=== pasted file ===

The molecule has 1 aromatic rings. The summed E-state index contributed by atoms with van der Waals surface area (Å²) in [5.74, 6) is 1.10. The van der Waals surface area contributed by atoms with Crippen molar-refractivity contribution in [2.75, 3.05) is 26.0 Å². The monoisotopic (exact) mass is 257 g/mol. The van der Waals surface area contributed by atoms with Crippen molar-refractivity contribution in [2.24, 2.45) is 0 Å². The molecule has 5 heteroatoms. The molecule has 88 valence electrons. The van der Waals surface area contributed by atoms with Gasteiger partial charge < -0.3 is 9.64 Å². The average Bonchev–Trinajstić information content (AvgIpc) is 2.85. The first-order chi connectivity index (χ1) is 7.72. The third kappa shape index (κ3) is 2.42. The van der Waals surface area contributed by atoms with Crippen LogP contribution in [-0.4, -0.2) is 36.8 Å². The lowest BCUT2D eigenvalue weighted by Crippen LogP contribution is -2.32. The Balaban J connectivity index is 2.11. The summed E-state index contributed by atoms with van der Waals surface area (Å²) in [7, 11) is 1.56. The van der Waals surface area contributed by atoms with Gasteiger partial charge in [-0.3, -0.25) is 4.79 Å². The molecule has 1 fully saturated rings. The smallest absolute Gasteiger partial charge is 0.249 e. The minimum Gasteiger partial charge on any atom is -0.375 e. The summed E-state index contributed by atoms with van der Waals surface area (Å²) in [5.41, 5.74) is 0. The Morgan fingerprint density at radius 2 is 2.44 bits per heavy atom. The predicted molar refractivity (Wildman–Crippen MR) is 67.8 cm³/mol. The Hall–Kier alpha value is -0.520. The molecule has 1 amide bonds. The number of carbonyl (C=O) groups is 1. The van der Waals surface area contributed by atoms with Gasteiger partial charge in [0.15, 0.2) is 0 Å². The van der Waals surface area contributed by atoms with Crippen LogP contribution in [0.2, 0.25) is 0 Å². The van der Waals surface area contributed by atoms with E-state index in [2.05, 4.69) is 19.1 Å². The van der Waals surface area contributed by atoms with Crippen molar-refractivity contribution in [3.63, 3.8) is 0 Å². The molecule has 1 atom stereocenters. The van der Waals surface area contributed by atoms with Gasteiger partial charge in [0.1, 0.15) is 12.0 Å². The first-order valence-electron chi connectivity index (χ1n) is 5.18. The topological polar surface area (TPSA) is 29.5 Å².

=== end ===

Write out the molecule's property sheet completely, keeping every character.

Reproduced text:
The molecule has 1 aromatic rings. The summed E-state index contributed by atoms with van der Waals surface area (Å²) in [5.74, 6) is 1.10. The van der Waals surface area contributed by atoms with Crippen molar-refractivity contribution in [2.75, 3.05) is 26.0 Å². The monoisotopic (exact) mass is 257 g/mol. The van der Waals surface area contributed by atoms with Crippen molar-refractivity contribution in [2.24, 2.45) is 0 Å². The molecule has 5 heteroatoms. The molecule has 88 valence electrons. The van der Waals surface area contributed by atoms with Gasteiger partial charge < -0.3 is 9.64 Å². The average Bonchev–Trinajstić information content (AvgIpc) is 2.85. The first-order chi connectivity index (χ1) is 7.72. The third kappa shape index (κ3) is 2.42. The van der Waals surface area contributed by atoms with Crippen LogP contribution in [-0.4, -0.2) is 36.8 Å². The lowest BCUT2D eigenvalue weighted by Crippen LogP contribution is -2.32. The Balaban J connectivity index is 2.11. The summed E-state index contributed by atoms with van der Waals surface area (Å²) in [7, 11) is 1.56. The van der Waals surface area contributed by atoms with Gasteiger partial charge in [-0.3, -0.25) is 4.79 Å². The molecule has 1 fully saturated rings. The smallest absolute Gasteiger partial charge is 0.249 e. The minimum Gasteiger partial charge on any atom is -0.375 e. The summed E-state index contributed by atoms with van der Waals surface area (Å²) in [5.41, 5.74) is 0. The Morgan fingerprint density at radius 2 is 2.44 bits per heavy atom. The predicted molar refractivity (Wildman–Crippen MR) is 67.8 cm³/mol. The Hall–Kier alpha value is -0.520. The molecule has 1 amide bonds. The number of carbonyl (C=O) groups is 1. The van der Waals surface area contributed by atoms with Gasteiger partial charge in [0.15, 0.2) is 0 Å². The van der Waals surface area contributed by atoms with Crippen LogP contribution in [0.2, 0.25) is 0 Å². The van der Waals surface area contributed by atoms with E-state index in [2.05, 4.69) is 19.1 Å². The van der Waals surface area contributed by atoms with Crippen molar-refractivity contribution in [3.63, 3.8) is 0 Å². The molecule has 1 atom stereocenters. The van der Waals surface area contributed by atoms with Gasteiger partial charge in [0.1, 0.15) is 12.0 Å². The first-order valence-electron chi connectivity index (χ1n) is 5.18. The topological polar surface area (TPSA) is 29.5 Å².